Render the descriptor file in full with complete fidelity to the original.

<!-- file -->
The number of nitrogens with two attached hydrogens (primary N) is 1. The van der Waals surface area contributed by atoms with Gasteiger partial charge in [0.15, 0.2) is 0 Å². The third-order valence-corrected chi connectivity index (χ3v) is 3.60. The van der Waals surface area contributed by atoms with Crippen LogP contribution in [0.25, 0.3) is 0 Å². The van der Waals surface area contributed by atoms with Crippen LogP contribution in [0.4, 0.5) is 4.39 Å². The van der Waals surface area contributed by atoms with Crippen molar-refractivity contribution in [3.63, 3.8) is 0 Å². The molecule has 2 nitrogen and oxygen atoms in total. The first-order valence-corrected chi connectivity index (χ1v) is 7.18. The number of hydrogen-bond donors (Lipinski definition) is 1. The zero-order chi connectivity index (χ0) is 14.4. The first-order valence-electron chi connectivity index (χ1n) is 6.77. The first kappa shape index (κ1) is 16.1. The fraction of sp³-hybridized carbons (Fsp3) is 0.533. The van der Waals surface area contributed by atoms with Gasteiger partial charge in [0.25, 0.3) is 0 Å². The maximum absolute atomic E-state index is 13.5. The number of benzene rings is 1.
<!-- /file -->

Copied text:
The number of nitrogens with two attached hydrogens (primary N) is 1. The van der Waals surface area contributed by atoms with Gasteiger partial charge in [0.15, 0.2) is 0 Å². The third-order valence-corrected chi connectivity index (χ3v) is 3.60. The van der Waals surface area contributed by atoms with Crippen LogP contribution in [0.25, 0.3) is 0 Å². The van der Waals surface area contributed by atoms with Crippen LogP contribution in [0.4, 0.5) is 4.39 Å². The van der Waals surface area contributed by atoms with Crippen molar-refractivity contribution in [3.63, 3.8) is 0 Å². The molecule has 2 nitrogen and oxygen atoms in total. The first-order valence-corrected chi connectivity index (χ1v) is 7.18. The number of hydrogen-bond donors (Lipinski definition) is 1. The zero-order chi connectivity index (χ0) is 14.4. The first-order valence-electron chi connectivity index (χ1n) is 6.77. The first kappa shape index (κ1) is 16.1. The fraction of sp³-hybridized carbons (Fsp3) is 0.533. The van der Waals surface area contributed by atoms with Gasteiger partial charge in [0.25, 0.3) is 0 Å². The maximum absolute atomic E-state index is 13.5. The number of benzene rings is 1.